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Book Review:
26 Shades of Shale by Jeff Scott

After seven seasons travelling the nation's tracks, Jeff Scott has hung up his notebook and opted for less frustrating ways of spending his time and cash. 26 Shades of Shale is the seventh and final part in his 'trilogy gone wrong'.

The 180 pages follow him to 26 meetings from early May until the end of September during the 2011 season. Most tracks are covered, including the non-league circuit at Sittingbourne, though he doesn't seem to have made it down to Plymouth and Eastbourne (given his connections with the club) is another surprising omission.

It's the familiar format that we've come to expect from Scott's travelogues. Some pre-meeting banter with other early arrivals, commentary on the evening as it unfolds and a permanent record of the conversations around him. It's a style that still works well, allowing him to go off on numerous tangents but retaining a structure with a beginning, middle and end.

Some of the conversations are definitely worth capturing for posterity, one early example being the chance encounter with Kelvin Mullarkey's daughter, who is strangely reticent to say who her father is. Another is the guessing game with Charles McKay that eventually reveals that Stoke issue refunds via Postal Orders.

There's little doubt that the books have become a little predictable, often featuring the same characters from each track he visits, meaning that the brilliant freshness of his original book has never been recaptured. His own perspective has changed from outsider to insider, meaning that he's probably more reluctant to ruffle feathers than he was initially, though I'm sure there will still be some who manage to be offended by something in this one.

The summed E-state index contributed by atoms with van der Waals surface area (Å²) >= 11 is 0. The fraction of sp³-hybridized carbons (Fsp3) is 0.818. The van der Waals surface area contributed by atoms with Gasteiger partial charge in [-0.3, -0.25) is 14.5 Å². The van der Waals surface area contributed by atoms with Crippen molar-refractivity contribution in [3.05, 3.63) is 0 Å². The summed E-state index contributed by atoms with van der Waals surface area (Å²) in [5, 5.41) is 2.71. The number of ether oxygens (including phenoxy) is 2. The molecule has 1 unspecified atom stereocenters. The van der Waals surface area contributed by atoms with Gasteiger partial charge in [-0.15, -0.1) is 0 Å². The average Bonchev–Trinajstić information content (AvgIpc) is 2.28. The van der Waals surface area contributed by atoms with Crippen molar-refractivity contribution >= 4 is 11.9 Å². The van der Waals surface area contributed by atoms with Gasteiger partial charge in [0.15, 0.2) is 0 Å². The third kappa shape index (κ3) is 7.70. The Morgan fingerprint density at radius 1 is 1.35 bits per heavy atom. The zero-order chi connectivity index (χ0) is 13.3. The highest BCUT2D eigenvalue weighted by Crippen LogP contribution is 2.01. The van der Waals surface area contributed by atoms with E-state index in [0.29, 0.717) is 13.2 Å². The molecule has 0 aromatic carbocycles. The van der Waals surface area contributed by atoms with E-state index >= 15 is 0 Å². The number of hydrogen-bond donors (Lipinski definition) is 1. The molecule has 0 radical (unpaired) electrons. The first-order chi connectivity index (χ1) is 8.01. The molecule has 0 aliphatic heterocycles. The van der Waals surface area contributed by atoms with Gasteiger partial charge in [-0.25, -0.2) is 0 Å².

As always, his affection for the sport (and those involved in it) is evident throughout, he gently pokes fun at well-chosen targets, rather than criticising for the sake of it. His ability to capture the whole speedway experience is unrivalled, his eye for detail incredible and his way with words something to be admired.

His own website describes him as "arguably the most persistent Speedway author in a generation", a self-deprecating but entirely accurate description of the likeable Jeff. I'm sure his presence has been missed by his many friends around the tracks this year and it's a shame that his off-beat chronicling of the speedway experience will not continue in future years. Perhaps after a hiatus he may return in a few years to see how things have changed?

 

This book is available from www.methanolpress.com

 

This article was first published on 9th December 2012


 

  • C. Hodgson:

    "180 pages - £24.50??"

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